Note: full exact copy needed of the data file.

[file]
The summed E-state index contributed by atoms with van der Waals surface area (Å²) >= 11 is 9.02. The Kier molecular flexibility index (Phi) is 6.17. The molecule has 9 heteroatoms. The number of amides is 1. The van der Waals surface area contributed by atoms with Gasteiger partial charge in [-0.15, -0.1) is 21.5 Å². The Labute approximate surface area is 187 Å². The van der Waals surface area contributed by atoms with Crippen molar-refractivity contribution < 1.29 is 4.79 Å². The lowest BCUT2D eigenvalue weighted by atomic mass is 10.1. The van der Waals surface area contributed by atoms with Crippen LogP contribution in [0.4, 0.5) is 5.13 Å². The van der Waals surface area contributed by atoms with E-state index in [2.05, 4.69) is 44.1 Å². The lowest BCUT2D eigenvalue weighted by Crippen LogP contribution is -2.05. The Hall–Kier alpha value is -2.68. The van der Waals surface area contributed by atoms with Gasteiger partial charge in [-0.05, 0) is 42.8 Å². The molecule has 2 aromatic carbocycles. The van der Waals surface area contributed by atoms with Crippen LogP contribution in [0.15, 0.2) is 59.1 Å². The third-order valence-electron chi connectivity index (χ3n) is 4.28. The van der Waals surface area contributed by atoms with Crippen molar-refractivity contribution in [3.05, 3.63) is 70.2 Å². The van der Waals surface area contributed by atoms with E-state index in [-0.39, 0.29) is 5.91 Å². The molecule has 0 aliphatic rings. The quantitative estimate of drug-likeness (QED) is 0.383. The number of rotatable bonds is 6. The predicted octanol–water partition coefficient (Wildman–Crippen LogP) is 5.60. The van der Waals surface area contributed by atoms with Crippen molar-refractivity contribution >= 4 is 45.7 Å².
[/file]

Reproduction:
The summed E-state index contributed by atoms with van der Waals surface area (Å²) >= 11 is 9.02. The Kier molecular flexibility index (Phi) is 6.17. The molecule has 9 heteroatoms. The number of amides is 1. The van der Waals surface area contributed by atoms with Gasteiger partial charge in [-0.15, -0.1) is 21.5 Å². The Labute approximate surface area is 187 Å². The van der Waals surface area contributed by atoms with Crippen molar-refractivity contribution < 1.29 is 4.79 Å². The lowest BCUT2D eigenvalue weighted by atomic mass is 10.1. The van der Waals surface area contributed by atoms with Crippen LogP contribution in [0.4, 0.5) is 5.13 Å². The van der Waals surface area contributed by atoms with E-state index in [2.05, 4.69) is 44.1 Å². The lowest BCUT2D eigenvalue weighted by Crippen LogP contribution is -2.05. The Hall–Kier alpha value is -2.68. The van der Waals surface area contributed by atoms with Gasteiger partial charge in [-0.05, 0) is 42.8 Å². The molecule has 2 aromatic carbocycles. The van der Waals surface area contributed by atoms with Crippen LogP contribution in [0.15, 0.2) is 59.1 Å². The third-order valence-electron chi connectivity index (χ3n) is 4.28. The van der Waals surface area contributed by atoms with Crippen molar-refractivity contribution in [3.05, 3.63) is 70.2 Å². The van der Waals surface area contributed by atoms with E-state index in [-0.39, 0.29) is 5.91 Å². The molecule has 0 aliphatic rings. The quantitative estimate of drug-likeness (QED) is 0.383. The number of rotatable bonds is 6. The predicted octanol–water partition coefficient (Wildman–Crippen LogP) is 5.60. The van der Waals surface area contributed by atoms with Crippen molar-refractivity contribution >= 4 is 45.7 Å².